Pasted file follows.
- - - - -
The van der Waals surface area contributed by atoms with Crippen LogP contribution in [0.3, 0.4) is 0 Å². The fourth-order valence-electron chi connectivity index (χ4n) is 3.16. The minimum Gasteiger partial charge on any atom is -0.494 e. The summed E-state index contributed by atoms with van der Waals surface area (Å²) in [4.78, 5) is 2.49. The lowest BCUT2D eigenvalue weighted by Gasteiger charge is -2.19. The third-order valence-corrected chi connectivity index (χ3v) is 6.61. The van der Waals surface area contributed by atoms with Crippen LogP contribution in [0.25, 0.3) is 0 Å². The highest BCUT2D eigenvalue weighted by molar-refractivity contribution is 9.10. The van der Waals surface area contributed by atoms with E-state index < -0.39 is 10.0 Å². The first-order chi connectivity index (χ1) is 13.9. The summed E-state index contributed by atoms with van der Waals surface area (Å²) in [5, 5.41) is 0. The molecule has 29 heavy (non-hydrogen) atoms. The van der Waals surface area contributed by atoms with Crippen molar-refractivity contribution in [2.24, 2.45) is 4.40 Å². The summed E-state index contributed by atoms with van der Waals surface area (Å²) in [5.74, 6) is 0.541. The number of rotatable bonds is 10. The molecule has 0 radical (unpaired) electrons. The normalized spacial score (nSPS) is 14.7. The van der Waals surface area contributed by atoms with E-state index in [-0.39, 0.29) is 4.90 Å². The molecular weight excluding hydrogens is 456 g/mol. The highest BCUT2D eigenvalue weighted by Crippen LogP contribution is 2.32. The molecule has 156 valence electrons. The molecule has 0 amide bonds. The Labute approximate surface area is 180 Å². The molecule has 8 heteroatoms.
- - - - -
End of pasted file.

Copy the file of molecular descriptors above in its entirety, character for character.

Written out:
The van der Waals surface area contributed by atoms with Crippen LogP contribution in [0.3, 0.4) is 0 Å². The fourth-order valence-electron chi connectivity index (χ4n) is 3.16. The minimum Gasteiger partial charge on any atom is -0.494 e. The summed E-state index contributed by atoms with van der Waals surface area (Å²) in [4.78, 5) is 2.49. The lowest BCUT2D eigenvalue weighted by Gasteiger charge is -2.19. The third-order valence-corrected chi connectivity index (χ3v) is 6.61. The van der Waals surface area contributed by atoms with Crippen LogP contribution in [0.25, 0.3) is 0 Å². The highest BCUT2D eigenvalue weighted by molar-refractivity contribution is 9.10. The van der Waals surface area contributed by atoms with E-state index < -0.39 is 10.0 Å². The first-order chi connectivity index (χ1) is 13.9. The summed E-state index contributed by atoms with van der Waals surface area (Å²) in [5, 5.41) is 0. The molecule has 29 heavy (non-hydrogen) atoms. The van der Waals surface area contributed by atoms with Crippen molar-refractivity contribution in [2.24, 2.45) is 4.40 Å². The summed E-state index contributed by atoms with van der Waals surface area (Å²) in [5.74, 6) is 0.541. The number of rotatable bonds is 10. The molecule has 0 radical (unpaired) electrons. The normalized spacial score (nSPS) is 14.7. The van der Waals surface area contributed by atoms with E-state index in [-0.39, 0.29) is 4.90 Å². The molecular weight excluding hydrogens is 456 g/mol. The highest BCUT2D eigenvalue weighted by Crippen LogP contribution is 2.32. The molecule has 156 valence electrons. The molecule has 0 amide bonds. The Labute approximate surface area is 180 Å². The molecule has 8 heteroatoms.